Cognitive Technologies: The Challenges Ahead

By Avjit Singh

Machine Learning. Artificial Intelligence. These are words heard almost everywhere on a diverse and technology centric campus such as that of UC Berkeley. After a brief discussion with a friend involved in ML@B (Machine Learning at Berkeley), my curiosity got the better of me.

What exactly is machine learning?

Machine Learning is essentially a method of data analysis that automates analytical model building. Using specific algorithms that iteratively learn from data, machine learning allows computers to find hidden insights without being explicitly programmed where to look.

To begin with, Machine Learning and it’s implemented applications are all around us. We observe Machine Learning in action, everyday, without realizing it. Those Netflix and Amazon suggestions? Fraud detection online? The heavily hyped Google self driving car? Yes, all forms of Machine Learning executed in the real world.

Cognitive technologies, which are technically products of the field of Artificial Intelligence, incorporate Machine Learning, Computer vision, Natural language processing, and speech recognition. These very technologies are now being implemented in almost all business sectors of the economy and in both the private and public sectors.

Across industries, cognitive technology is in high demand. Businesses, whether they are investment banks, startups, or tech companies, are trying to incorporate these new problem solving techniques into their products, processes, and future endeavors. The benefits of incorporating cognitive technologies are immense. Not only do they produce potentially efficient and cheap solutions to previously challenging and expensive problems, but they open up a whole new avenue for companies to reach large numbers of people. The challenge businesses now face is finding specific applications to solvable problems and facilitating them through human capital.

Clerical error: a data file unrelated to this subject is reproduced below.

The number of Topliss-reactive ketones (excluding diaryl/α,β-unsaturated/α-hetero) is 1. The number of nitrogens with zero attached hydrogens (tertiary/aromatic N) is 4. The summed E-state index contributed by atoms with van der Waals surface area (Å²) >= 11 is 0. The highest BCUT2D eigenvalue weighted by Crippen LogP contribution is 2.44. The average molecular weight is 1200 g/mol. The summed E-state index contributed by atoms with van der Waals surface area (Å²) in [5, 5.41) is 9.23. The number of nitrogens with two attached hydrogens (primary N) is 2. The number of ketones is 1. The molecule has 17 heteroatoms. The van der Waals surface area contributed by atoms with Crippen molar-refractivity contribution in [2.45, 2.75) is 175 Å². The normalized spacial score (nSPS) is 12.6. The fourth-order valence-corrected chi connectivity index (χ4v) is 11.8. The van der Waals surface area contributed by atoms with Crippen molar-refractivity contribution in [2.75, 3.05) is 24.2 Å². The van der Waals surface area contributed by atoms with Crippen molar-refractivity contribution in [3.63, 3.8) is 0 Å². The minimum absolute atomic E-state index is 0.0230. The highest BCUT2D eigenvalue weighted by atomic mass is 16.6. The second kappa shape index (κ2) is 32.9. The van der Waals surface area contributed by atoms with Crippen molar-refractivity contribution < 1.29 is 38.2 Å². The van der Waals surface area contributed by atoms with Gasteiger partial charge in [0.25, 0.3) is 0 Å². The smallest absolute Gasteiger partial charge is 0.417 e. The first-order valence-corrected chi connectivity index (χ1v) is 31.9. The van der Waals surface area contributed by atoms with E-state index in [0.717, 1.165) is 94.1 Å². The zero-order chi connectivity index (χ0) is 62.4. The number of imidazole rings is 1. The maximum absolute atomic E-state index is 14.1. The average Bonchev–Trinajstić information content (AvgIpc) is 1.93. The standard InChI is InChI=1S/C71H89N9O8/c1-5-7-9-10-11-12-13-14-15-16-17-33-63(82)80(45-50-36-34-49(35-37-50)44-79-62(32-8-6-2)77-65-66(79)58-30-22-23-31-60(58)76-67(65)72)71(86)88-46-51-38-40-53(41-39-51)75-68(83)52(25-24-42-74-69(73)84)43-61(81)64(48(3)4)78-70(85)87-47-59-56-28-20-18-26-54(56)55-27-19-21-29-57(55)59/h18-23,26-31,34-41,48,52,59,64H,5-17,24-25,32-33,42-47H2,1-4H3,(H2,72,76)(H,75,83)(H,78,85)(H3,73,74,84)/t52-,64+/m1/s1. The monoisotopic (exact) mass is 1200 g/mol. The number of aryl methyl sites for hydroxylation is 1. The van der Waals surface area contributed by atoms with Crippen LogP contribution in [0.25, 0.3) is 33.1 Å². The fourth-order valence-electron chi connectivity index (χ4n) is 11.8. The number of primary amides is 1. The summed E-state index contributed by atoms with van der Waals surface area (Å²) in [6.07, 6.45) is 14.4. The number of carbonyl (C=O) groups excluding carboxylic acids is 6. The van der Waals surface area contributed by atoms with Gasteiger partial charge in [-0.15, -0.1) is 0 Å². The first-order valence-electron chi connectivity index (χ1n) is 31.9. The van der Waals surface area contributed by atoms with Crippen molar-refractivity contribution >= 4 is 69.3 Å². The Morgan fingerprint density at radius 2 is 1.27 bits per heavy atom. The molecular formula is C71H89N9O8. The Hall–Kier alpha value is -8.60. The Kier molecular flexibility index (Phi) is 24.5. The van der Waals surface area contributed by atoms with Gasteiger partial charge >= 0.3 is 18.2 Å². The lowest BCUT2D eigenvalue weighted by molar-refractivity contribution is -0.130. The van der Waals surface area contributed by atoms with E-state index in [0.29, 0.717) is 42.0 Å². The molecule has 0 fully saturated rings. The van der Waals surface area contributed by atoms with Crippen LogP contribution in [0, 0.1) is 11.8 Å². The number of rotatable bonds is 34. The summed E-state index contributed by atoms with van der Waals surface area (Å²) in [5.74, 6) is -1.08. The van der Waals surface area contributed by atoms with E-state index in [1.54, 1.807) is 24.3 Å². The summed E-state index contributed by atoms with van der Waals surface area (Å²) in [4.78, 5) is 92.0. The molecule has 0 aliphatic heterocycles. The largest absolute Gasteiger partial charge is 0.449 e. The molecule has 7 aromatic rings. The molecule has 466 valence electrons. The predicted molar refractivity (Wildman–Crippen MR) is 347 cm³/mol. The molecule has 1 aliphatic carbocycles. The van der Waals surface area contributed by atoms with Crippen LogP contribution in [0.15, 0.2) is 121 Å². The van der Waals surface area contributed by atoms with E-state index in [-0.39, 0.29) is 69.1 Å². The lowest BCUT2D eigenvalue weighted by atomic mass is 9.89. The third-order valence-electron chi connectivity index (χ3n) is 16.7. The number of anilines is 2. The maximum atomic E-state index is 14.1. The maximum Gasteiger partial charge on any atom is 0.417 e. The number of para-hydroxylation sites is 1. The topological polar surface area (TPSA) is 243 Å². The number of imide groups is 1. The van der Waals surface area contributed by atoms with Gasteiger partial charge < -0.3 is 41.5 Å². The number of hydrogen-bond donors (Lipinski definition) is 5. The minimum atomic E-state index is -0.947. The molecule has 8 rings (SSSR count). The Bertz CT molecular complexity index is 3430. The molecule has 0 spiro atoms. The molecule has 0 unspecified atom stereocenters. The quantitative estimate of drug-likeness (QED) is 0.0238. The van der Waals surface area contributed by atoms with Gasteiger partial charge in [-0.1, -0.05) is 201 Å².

The first effect of cognitive technology is specialization of product development and industry. There are companies like Blippar and Catchoom whose sole focus is image recognition, and there are other companies like Inside Sales and Metamarkets who work specifically with predictive analytics and self -learning. Yet, the industry giants including Amazon, Google, Apple, and others have found ways to incorporate the necessary components of cognitive technology.

The second effect of this challenge is the shift in workforce. Critics of cognitive technology warn of the dangers it poses to employment options. However, the current capabilities of machine learning and artificial intelligence are not advanced enough to make humans obsolete. To fully capture the productive benefits of advances in technology, companies must provide some means of transition to these “machine complementing” jobs.  The human capital will now be even more skewed to experts in computer science, machine learning, mathematics, engineering, and more and more in physics. This is not a particularly new phenomenon, however it now is the responsibility of the companies to utilize this capital in effective ways working alongside cognitive technology. The risk of hiring skilled labor is low. Brilliant minds and creative ideas are invaluable to the development of companies and therefore are necessary to succeed.

Another way in which businesses can best utilize cognitive technology is through accessing new markets and disrupting current structures. A great example of this is online banking. It incorporates many artificial intelligence and machine learning solutions that have allowed people to more actively participate in banking and investments.  This not only simplifies the user process but in addition has attracted large numbers of millennials, previously not as involved in their own finances.

These cognitive technological solutions are reaching immense numbers of people and changing the way we not only interact but also the whole structure of commerce.